But FIFA sees a role for itself in getting the top clubs to expand their global horizons. It wants to expand its Club World Cup. This is currently made up of six regional champions from around the world plus the top club in the host nation, which this year is Qatar. As things stand, the event risks being a poor substitute for Europe’s Champions League, which is home to most of the game’s stars and some genuine club rivalry.
The Club World Cup participants may be leaders in their individual federations, but it’s hard to see how the matches can generate the same atmosphere and tension as a game between teams like Barcelona and Real Madrid or Liverpool and Manchester United.
Hence FIFA is expanding the contest to 24 clubs from the 2021 event in China. The body also seems keen to milk it for maximum commercial potential: It is talking to CVC Capital Partners about a partnership, the Financial Times reported last week. CVC has invested in sports before, having owned Formula One motor racing, and more recently taking a stake in the U.K.’s Premiership Rugby. The firm has also been approached for support on a parallel international club competition spearheaded by Real Madrid president Florentino Perez, the FT said.
What would private equity bring? An expanded tournament should surely be self-funding through the broadcasting rights and sponsorship deals. The need for additional capital isn’t obvious. The real benefit would be the ability to hand over the management of the competition to a well-organized partner with proven expertise that goes beyond selling airtime to the highest bidder. A buyout firm would almost certainly be more skillful than FIFA in making the most of merchandising and hospitality opportunities, and maximizing revenue from video content and data.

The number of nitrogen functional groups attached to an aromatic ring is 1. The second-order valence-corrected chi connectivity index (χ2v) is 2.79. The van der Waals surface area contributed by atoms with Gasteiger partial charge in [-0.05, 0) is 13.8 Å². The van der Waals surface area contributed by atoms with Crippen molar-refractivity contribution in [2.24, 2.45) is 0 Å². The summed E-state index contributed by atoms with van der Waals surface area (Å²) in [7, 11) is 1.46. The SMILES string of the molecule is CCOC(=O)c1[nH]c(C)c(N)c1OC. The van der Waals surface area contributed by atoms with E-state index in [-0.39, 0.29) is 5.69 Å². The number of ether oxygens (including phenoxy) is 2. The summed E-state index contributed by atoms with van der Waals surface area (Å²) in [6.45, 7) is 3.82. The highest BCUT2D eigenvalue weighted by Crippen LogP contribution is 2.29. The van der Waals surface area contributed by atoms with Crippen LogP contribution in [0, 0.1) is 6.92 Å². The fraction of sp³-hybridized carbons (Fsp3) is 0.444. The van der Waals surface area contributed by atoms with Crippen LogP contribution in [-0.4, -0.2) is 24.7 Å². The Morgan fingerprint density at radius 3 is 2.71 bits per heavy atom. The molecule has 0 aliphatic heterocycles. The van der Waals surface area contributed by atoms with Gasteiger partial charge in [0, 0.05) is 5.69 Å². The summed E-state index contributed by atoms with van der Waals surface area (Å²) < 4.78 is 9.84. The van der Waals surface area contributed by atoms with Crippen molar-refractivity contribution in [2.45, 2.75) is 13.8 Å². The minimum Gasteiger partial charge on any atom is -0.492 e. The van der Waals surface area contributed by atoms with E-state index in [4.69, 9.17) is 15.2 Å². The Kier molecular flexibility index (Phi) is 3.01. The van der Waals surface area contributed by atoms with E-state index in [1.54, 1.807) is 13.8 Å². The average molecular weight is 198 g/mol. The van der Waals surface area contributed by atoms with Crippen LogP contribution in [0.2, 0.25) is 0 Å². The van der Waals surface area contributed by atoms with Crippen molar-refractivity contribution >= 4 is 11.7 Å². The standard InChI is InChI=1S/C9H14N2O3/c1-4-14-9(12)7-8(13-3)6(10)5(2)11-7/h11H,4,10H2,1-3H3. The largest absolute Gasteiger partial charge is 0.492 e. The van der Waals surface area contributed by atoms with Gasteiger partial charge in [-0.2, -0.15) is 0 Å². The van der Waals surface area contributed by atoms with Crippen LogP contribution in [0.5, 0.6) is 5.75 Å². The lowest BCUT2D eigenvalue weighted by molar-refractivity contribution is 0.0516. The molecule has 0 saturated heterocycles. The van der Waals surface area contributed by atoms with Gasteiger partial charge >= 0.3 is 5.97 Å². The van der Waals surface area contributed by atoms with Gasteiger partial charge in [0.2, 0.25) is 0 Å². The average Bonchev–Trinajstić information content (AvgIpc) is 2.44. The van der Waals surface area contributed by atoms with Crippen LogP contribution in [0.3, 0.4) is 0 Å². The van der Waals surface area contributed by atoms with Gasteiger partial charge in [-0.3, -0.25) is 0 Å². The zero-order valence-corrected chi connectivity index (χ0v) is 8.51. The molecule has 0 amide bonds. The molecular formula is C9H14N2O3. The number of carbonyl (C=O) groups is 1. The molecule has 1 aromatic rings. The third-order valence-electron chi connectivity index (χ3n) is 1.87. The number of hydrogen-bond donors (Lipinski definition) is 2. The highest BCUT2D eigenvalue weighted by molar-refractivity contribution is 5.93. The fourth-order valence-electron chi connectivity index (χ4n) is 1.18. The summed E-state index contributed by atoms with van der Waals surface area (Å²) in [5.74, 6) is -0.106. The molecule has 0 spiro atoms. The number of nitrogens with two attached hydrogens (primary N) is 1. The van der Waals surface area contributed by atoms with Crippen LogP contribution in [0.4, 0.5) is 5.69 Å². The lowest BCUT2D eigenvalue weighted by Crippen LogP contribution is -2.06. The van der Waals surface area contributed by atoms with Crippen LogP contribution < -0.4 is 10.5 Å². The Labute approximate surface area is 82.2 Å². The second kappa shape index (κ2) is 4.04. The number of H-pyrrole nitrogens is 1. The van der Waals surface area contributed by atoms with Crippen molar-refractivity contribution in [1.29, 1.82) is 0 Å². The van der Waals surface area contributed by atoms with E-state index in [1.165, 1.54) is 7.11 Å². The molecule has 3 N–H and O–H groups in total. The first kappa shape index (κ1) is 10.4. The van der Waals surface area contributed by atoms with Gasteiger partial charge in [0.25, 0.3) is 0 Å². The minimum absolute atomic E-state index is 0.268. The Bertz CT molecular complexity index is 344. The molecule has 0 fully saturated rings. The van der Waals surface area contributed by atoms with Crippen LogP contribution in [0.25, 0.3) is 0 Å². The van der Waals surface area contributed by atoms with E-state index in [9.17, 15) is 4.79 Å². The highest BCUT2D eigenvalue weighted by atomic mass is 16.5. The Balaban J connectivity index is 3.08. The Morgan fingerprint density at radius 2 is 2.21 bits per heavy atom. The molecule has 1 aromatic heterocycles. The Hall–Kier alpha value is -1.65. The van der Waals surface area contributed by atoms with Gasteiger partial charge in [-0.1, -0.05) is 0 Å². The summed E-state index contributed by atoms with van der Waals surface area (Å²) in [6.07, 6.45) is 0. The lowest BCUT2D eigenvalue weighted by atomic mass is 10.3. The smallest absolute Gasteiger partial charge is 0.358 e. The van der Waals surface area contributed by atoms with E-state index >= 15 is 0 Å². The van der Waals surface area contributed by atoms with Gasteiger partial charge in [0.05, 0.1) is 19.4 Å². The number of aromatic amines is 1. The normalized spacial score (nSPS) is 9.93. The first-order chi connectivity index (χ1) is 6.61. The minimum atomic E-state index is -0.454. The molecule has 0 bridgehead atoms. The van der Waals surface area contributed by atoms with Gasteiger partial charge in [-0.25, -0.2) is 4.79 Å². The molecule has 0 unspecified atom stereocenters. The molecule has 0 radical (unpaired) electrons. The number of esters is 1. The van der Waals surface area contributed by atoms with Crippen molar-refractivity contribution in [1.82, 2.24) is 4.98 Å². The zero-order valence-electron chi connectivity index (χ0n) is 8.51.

The question is what’s in it for private equity. The investment committee of any interested buyout firm should weigh the opportunity with caution. FIFA’s past corruption scandals mean that any check should be written only after a tough due-diligence exercise given the reputation risk.
Then there’s the question of whether an expanded Club World Cup would make more enemies than friends. A global club tournament gets in the way of national leagues — and there is already the lucrative Champions League and Europa League for Europe’s elite teams. Even the current small-scale Club World Cup competition generates scheduling conflicts.
Such confections also risk perpetuating the divide between the teams that qualify (and thereby make more money, enabling them to snap up the best talent) and those that don’t. The bottom line is that outside investors need to be 100% sure they can improve the game for all fans before they get involved.
Private equity has more money than investment opportunities right now so that’s why it’s fishing in new waters. But this has the potential to be much more controversial than its past sporting ventures. The introduction of video-assisted refereeing has probably been the most unpopular development in soccer recently. Small wonder this latest big idea is getting a similar welcome.
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Chris Hughes is a Bloomberg Opinion columnist covering deals. He previously worked for Reuters Breakingviews, as well as the Financial Times and the Independent newspaper.
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